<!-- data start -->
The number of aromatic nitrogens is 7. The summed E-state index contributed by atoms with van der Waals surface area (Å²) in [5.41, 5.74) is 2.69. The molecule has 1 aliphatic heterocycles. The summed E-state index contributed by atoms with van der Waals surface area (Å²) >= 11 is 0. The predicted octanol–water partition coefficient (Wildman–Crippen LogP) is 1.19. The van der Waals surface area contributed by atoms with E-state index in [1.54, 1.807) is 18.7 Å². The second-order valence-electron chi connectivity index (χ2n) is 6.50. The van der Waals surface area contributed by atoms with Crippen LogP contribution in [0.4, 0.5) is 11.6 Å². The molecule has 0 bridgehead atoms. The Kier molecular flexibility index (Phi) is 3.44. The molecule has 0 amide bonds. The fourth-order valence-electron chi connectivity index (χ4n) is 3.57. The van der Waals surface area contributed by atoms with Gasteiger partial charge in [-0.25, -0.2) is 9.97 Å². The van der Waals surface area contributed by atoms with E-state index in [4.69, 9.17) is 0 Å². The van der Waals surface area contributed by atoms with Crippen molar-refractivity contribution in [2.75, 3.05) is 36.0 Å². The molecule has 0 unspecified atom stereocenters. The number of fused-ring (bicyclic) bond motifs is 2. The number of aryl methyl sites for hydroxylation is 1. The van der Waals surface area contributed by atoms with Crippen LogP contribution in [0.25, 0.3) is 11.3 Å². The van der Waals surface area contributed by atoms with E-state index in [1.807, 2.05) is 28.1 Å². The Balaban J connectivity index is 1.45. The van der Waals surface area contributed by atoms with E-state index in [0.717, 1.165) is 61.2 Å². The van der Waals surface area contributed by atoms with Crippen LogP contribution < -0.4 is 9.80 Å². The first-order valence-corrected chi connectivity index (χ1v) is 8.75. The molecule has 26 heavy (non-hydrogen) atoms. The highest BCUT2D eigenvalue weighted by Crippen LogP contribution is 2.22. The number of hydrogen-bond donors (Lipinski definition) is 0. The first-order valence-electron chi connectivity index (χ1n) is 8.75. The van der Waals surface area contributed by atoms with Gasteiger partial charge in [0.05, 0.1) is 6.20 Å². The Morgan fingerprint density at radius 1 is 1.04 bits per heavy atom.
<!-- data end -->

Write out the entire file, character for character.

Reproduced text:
The number of aromatic nitrogens is 7. The summed E-state index contributed by atoms with van der Waals surface area (Å²) in [5.41, 5.74) is 2.69. The molecule has 1 aliphatic heterocycles. The summed E-state index contributed by atoms with van der Waals surface area (Å²) >= 11 is 0. The predicted octanol–water partition coefficient (Wildman–Crippen LogP) is 1.19. The van der Waals surface area contributed by atoms with E-state index in [1.54, 1.807) is 18.7 Å². The second-order valence-electron chi connectivity index (χ2n) is 6.50. The van der Waals surface area contributed by atoms with Crippen LogP contribution in [0.4, 0.5) is 11.6 Å². The molecule has 0 bridgehead atoms. The Kier molecular flexibility index (Phi) is 3.44. The molecule has 0 amide bonds. The fourth-order valence-electron chi connectivity index (χ4n) is 3.57. The van der Waals surface area contributed by atoms with Gasteiger partial charge in [-0.25, -0.2) is 9.97 Å². The van der Waals surface area contributed by atoms with E-state index in [4.69, 9.17) is 0 Å². The van der Waals surface area contributed by atoms with Crippen molar-refractivity contribution in [2.75, 3.05) is 36.0 Å². The molecule has 0 unspecified atom stereocenters. The number of fused-ring (bicyclic) bond motifs is 2. The number of aryl methyl sites for hydroxylation is 1. The van der Waals surface area contributed by atoms with Crippen LogP contribution in [0.25, 0.3) is 11.3 Å². The van der Waals surface area contributed by atoms with E-state index in [1.807, 2.05) is 28.1 Å². The Balaban J connectivity index is 1.45. The van der Waals surface area contributed by atoms with E-state index in [0.717, 1.165) is 61.2 Å². The van der Waals surface area contributed by atoms with Crippen LogP contribution < -0.4 is 9.80 Å². The first-order valence-corrected chi connectivity index (χ1v) is 8.75. The molecule has 26 heavy (non-hydrogen) atoms. The highest BCUT2D eigenvalue weighted by Crippen LogP contribution is 2.22. The number of hydrogen-bond donors (Lipinski definition) is 0. The first-order valence-electron chi connectivity index (χ1n) is 8.75. The van der Waals surface area contributed by atoms with Gasteiger partial charge in [0.05, 0.1) is 6.20 Å². The Morgan fingerprint density at radius 1 is 1.04 bits per heavy atom.